Attorneys for Officer William Porter, whose trial last month on charges stemming from the death of Freddie Gray ended in a mistrial, have argued in court filings that their client cannot be compelled to testify in upcoming trials where he is subpoenaed without violating his constitutional rights.
Prosecutors have called Porter a “necessary and material witness” in the cases against Officer Caesar Goodson and Sgt. Alicia White, whose trials are set to begin Jan. 11 and Jan. 25, respectively, according to the motion, and subpoenaed him last month.
But Joseph Murtha and Gary E. Proctor argue Porter still faces a retrial, scheduled for June, as well as the possibility of federal charges in connection with Gray’s death.
“Frankly, calling Porter as a witness in two trials, about the same matters upon which he faces a pending manslaughter trial, wreaks of impropriety,” the motion states.
Pretrial motions in Goodson’s case are scheduled to be heard Wednesday in Baltimore City Circuit Court.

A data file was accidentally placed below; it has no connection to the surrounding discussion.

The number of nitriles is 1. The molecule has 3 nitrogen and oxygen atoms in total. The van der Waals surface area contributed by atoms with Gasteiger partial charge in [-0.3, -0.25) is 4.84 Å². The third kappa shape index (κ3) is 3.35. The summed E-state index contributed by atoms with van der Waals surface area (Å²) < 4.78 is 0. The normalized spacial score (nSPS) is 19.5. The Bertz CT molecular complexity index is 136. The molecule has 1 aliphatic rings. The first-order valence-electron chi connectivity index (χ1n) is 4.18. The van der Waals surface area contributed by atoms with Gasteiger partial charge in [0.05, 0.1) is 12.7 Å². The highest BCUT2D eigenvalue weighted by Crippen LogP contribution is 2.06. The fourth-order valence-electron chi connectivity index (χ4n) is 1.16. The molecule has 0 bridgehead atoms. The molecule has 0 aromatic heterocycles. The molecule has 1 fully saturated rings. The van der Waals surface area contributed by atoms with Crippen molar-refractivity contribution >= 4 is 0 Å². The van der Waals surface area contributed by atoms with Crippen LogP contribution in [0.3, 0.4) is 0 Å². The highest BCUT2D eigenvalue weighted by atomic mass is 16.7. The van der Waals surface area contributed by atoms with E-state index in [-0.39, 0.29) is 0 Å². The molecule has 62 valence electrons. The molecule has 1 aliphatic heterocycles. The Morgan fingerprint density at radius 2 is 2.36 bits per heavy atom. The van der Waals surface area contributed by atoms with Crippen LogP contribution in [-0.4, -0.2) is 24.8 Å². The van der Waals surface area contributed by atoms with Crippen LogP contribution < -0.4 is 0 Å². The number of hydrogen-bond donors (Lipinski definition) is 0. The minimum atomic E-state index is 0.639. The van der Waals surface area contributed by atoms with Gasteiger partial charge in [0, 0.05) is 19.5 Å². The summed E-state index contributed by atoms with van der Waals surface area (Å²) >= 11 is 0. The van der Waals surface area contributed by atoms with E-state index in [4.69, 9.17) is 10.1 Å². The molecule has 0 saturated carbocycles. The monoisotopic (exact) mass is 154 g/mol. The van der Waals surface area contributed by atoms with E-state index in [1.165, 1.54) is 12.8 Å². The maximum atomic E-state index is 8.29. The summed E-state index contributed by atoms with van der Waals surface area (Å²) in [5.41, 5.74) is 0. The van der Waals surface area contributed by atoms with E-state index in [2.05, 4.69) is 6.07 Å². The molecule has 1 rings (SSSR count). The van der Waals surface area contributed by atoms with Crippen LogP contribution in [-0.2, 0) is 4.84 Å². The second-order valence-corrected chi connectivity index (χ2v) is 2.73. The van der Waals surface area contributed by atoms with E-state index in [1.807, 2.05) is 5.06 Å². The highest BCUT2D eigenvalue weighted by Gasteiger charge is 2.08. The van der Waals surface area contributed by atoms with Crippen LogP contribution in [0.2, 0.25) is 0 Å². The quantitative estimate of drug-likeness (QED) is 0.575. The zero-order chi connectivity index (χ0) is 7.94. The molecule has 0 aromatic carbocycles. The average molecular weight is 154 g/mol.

Prosecutors’ decision to try Porter first was based, at least in part, on the desire to have him testify at future trials. Some experts called the mistrial in Porter’s case the state’s worst-case scenario because he maintains all of his rights pending retrial.
At Wednesday’s hearing in Goodson’s case, Porter will assert his rights to decline to testify, according to the motion, and it is expected that prosecutors will offer him immunity from prosecution based on his testimony at Goodson’s and White’s trials.
Prosecutors accused Porter of perjury at several points during his trial, according to the motion, but now seek to call him as a “material witness” during other proceedings. Because immunity does not protect from a perjury charge, any inconsistent statement made by Porter on the stand at other trials could be used to charge him with lying under oath.
“The State either has to retract their previous theory, and admit that Officer Porter was truthful, or the State has to recognize that the grant of immunity would be a farce — that is, the State’s grant of immunity would be coaxing Officer Porter into committing what the State believes is perjury and an obstruction of justice, both of which are crimes that fall outside the scope of immunity granted in the immunity statute,” according to the motion.
The case is State v. Caesar Goodson, 115141032.